What constitutes a basic translation verification test?
For best results, your product should be tested in all translated languages using the operating system NL version and representative hardware for the target region. But if you must choose a subset, here are some guidelines on what and how to test your product's NL enablement:
For single-byte character set testing (SBCS): use the German language, as this language is lengthy compared to English. Besides verifying the proper replacement of the original language, you can check for buffer overflow, message truncation at display time, non-Latin-1 character data entry (for example, é, á, ä, etc.), and page layout problems.
For double-byte character set testing (DBCS): use the Japanese language, as this language covers a broad range of the DBCS testing problems you might find.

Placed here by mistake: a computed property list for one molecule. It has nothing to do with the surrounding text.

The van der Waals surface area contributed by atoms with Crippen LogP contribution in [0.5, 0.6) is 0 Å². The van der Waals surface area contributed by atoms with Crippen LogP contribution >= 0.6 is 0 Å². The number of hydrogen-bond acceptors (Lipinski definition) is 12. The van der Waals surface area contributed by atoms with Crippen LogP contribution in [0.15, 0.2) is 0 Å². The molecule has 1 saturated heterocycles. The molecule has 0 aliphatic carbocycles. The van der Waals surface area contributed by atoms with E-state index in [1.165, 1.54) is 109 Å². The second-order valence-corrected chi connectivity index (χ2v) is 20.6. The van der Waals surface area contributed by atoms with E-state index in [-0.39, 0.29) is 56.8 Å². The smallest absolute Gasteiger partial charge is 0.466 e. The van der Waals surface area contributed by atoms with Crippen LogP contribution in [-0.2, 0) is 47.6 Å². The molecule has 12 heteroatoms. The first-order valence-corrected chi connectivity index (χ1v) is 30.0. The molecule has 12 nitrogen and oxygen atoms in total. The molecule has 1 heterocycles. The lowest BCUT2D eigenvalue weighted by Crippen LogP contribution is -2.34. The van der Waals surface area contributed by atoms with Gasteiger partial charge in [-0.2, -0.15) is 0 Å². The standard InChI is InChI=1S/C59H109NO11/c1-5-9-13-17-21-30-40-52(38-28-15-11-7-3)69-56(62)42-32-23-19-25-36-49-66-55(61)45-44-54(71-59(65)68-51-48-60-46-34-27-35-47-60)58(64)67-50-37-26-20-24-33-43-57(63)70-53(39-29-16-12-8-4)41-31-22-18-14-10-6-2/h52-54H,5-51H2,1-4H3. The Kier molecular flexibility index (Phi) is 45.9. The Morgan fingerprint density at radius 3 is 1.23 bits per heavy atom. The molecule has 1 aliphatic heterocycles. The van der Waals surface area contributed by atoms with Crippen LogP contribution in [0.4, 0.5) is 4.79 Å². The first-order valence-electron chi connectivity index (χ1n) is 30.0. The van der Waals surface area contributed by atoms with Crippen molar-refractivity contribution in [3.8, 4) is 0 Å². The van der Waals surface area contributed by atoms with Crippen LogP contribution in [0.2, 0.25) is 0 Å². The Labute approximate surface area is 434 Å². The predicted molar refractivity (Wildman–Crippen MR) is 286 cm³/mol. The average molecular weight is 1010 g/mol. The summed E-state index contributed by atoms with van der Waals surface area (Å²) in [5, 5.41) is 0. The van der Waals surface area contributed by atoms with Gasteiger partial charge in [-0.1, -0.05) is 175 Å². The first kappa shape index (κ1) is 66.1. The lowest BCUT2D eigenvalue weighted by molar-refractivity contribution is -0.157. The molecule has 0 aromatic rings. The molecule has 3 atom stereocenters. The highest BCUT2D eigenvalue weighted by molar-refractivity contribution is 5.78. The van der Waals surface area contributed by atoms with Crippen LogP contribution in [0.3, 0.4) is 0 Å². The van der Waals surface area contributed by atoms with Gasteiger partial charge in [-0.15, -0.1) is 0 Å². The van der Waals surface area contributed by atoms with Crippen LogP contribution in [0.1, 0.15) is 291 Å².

For bi-directional character set testing (BIDI): use the Hebrew or Arabic languages. They are representative of the BIDI languages.
TVT concentrates on detecting:
Failure to use locale-sensitive functions
New code problems introduced by the translation
Text expansion problems
Inadvertently translated strings
Font changes, encoding/codepage problems
Out-of-context translation errors
Note that the scope of this article does not permit the treatment of each of these points in depth, but will cover in detail those that are less apparent.
A few words of wisdom from the TVT trenches
It is very tempting to concentrate all testing efforts on the NL-enabled version of the product in order to get it shipped with the minimum delay. But corrections introduced into the NL version could impact the domestic version. When deciding whether or not to apply a code correction, determine how crucial it is to the finished product. Your translation testers are aware of the relative negative impact of a translation defect in the context of their culture; use them to help prioritize reported problems. Do not push for a correction that could destabilize the domestic edition, however, do not postpone those that make part of the translated product unusable. Trust your judgment and come up with an "absolutely must fix" list of problems.